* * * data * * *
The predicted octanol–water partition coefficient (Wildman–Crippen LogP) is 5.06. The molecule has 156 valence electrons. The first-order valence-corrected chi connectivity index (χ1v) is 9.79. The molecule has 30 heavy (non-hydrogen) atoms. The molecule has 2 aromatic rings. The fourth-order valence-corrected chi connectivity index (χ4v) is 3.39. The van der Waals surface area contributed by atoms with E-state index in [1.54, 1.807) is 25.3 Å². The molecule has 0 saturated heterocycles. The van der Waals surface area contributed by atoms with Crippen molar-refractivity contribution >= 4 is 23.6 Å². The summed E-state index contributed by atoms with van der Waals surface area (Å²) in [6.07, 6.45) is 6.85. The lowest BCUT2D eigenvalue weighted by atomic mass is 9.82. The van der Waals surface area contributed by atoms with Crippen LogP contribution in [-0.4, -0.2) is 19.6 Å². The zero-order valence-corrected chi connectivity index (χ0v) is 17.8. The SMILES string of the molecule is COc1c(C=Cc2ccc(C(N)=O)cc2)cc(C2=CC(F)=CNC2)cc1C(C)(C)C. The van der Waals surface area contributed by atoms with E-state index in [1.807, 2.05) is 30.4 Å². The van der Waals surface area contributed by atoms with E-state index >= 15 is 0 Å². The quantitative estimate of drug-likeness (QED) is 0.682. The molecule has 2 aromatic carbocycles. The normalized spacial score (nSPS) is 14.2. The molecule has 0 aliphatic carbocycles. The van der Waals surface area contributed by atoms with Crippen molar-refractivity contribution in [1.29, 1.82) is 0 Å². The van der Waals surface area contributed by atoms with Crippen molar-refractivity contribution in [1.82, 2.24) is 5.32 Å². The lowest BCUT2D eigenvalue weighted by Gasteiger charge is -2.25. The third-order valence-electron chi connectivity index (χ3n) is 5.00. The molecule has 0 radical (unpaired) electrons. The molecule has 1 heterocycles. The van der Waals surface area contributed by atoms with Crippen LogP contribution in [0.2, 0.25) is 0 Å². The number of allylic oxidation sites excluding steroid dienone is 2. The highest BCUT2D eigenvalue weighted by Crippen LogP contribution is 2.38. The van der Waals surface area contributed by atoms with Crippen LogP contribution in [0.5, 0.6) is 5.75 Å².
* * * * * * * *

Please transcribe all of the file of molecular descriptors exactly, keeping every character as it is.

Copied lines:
The predicted octanol–water partition coefficient (Wildman–Crippen LogP) is 5.06. The molecule has 156 valence electrons. The first-order valence-corrected chi connectivity index (χ1v) is 9.79. The molecule has 30 heavy (non-hydrogen) atoms. The molecule has 2 aromatic rings. The fourth-order valence-corrected chi connectivity index (χ4v) is 3.39. The van der Waals surface area contributed by atoms with E-state index in [1.54, 1.807) is 25.3 Å². The molecule has 0 saturated heterocycles. The van der Waals surface area contributed by atoms with Crippen molar-refractivity contribution >= 4 is 23.6 Å². The summed E-state index contributed by atoms with van der Waals surface area (Å²) in [6.07, 6.45) is 6.85. The lowest BCUT2D eigenvalue weighted by atomic mass is 9.82. The van der Waals surface area contributed by atoms with Crippen LogP contribution in [-0.4, -0.2) is 19.6 Å². The zero-order valence-corrected chi connectivity index (χ0v) is 17.8. The SMILES string of the molecule is COc1c(C=Cc2ccc(C(N)=O)cc2)cc(C2=CC(F)=CNC2)cc1C(C)(C)C. The van der Waals surface area contributed by atoms with E-state index in [1.807, 2.05) is 30.4 Å². The van der Waals surface area contributed by atoms with E-state index >= 15 is 0 Å². The quantitative estimate of drug-likeness (QED) is 0.682. The molecule has 2 aromatic carbocycles. The normalized spacial score (nSPS) is 14.2. The molecule has 0 aliphatic carbocycles. The van der Waals surface area contributed by atoms with Crippen molar-refractivity contribution in [1.29, 1.82) is 0 Å². The van der Waals surface area contributed by atoms with Crippen molar-refractivity contribution in [1.82, 2.24) is 5.32 Å². The lowest BCUT2D eigenvalue weighted by Gasteiger charge is -2.25. The third-order valence-electron chi connectivity index (χ3n) is 5.00. The molecule has 0 radical (unpaired) electrons. The molecule has 1 heterocycles. The van der Waals surface area contributed by atoms with Crippen LogP contribution in [0.2, 0.25) is 0 Å². The number of allylic oxidation sites excluding steroid dienone is 2. The highest BCUT2D eigenvalue weighted by Crippen LogP contribution is 2.38. The van der Waals surface area contributed by atoms with Crippen LogP contribution in [0.5, 0.6) is 5.75 Å².